With the U.S. economy mired in a prolonged slump, the road to profitability is becoming anever steeper climb for many trucking companies.

As a result, the trucking industry increasingly is turning onto the path of computers and computer software in an effort to achieve greater productivity.Today computer software is available to handle everything from drug testing and maintenance scheduling, to dispatching and fuel tax reporting.

But for a theoretically unregulated industry, motor freight carriers still have a plethora of regulations with which they must comply.

One of the most cumbersome is the U.S. Department of Transportation regulation (FMCSR, Section 391.5) that requires truck drivers to keep a log of their activities, including the number of miles and hours they drive every day and how much time they spend resting.

Burden Rests With Truckers

Bradley S. Thompson, manager, technology services, with Cleveland-based Leaseway Transportation Corp., said the burden for notifying the DOT of driver violations is on the carrier, which must submit reports to the agency based upon the logs.

The DOT periodically conducts random audits of drivers' logs to determine their accuracy, he added.

"Checking the logs is very labor intensive. A clerk can only check about 150 logs per day by hand," Mr. Thompson said.

Several companies, including Leaseway's Leaseway Technology Corp., market log analysis programs.

Leaseway's program, LogAssist, eliminates the need for keying the log data into the computer by hand, utilizing special log forms that can be read by the computer's scanner.

LogAssist produces reports on the number of hours each driver has worked and when the driver has additional driving time available.

Originally developed for its own trucking operations, Leaseway now markets the package commercially.

Another company producing driver-log software is J.J. Keller & Associates Inc., Neenah, Ill.

Like Leaseway's product, Keller's Log Checker II analyzes the drivers' logs and identifies violations of DOT regulations. It is also designed to run on IBM and IBM clones.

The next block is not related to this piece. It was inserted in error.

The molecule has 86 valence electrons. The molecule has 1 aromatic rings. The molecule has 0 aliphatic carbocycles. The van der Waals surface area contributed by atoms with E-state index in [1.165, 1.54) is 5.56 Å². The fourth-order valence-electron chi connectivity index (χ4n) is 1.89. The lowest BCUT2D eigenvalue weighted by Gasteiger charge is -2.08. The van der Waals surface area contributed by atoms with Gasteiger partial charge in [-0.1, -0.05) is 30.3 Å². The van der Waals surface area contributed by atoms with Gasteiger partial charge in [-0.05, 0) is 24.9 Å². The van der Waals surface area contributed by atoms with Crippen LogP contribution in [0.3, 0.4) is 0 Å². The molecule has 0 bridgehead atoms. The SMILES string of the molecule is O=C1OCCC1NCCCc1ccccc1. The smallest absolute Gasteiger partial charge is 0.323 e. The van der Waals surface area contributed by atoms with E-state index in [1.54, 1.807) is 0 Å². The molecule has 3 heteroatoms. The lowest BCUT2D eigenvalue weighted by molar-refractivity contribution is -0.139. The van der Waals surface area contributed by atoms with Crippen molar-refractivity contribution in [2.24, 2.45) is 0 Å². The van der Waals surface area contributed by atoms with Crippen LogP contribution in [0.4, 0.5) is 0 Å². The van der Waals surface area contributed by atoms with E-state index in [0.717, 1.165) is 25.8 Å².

Log Checker II automatically generates documents, including driver summary reports, driver compliance notification and a summary of DOT violations. The product can audit the logs of up to 500 drivers.

Tracking Productivity

Donald R. Groves, safety director with Greeneville, Tenn.-based Land-Air Transport Inc., said the new generation of computer software that analyzes logs of the company's 700 drivers makes life a lot easier.

Although trucking is a business where many drivers still consider themselves knights of the road, several companies are producing software that attempts to quantify a truck driver's productivity.

For example, Analysis Inc., Worth, Ill., is producing a program it calls Driver Rater.

Also written for IBM microcomputers and compatibles, Driver Rater measures a driver's performance by analyzing a series of variables, including trip miles, hours worked and the quantity of cargo handled.

Robert P. Burkey, president of Analysis Inc., said that the product originated in a program written for a slide rule in the days before computers were commonly available.

"The data is converted into a rating which can be compared with those of other employees within the same work unit," Mr. Burkey said.

Industrial Computer Systems, based in Evergreen, Colo., publishes a comparable program it calls Driver Productivity.

But be forewarned. Increasing the efficiency of trucking operations doesn't come cheap. Some software packages can cost as much as $25,000 each.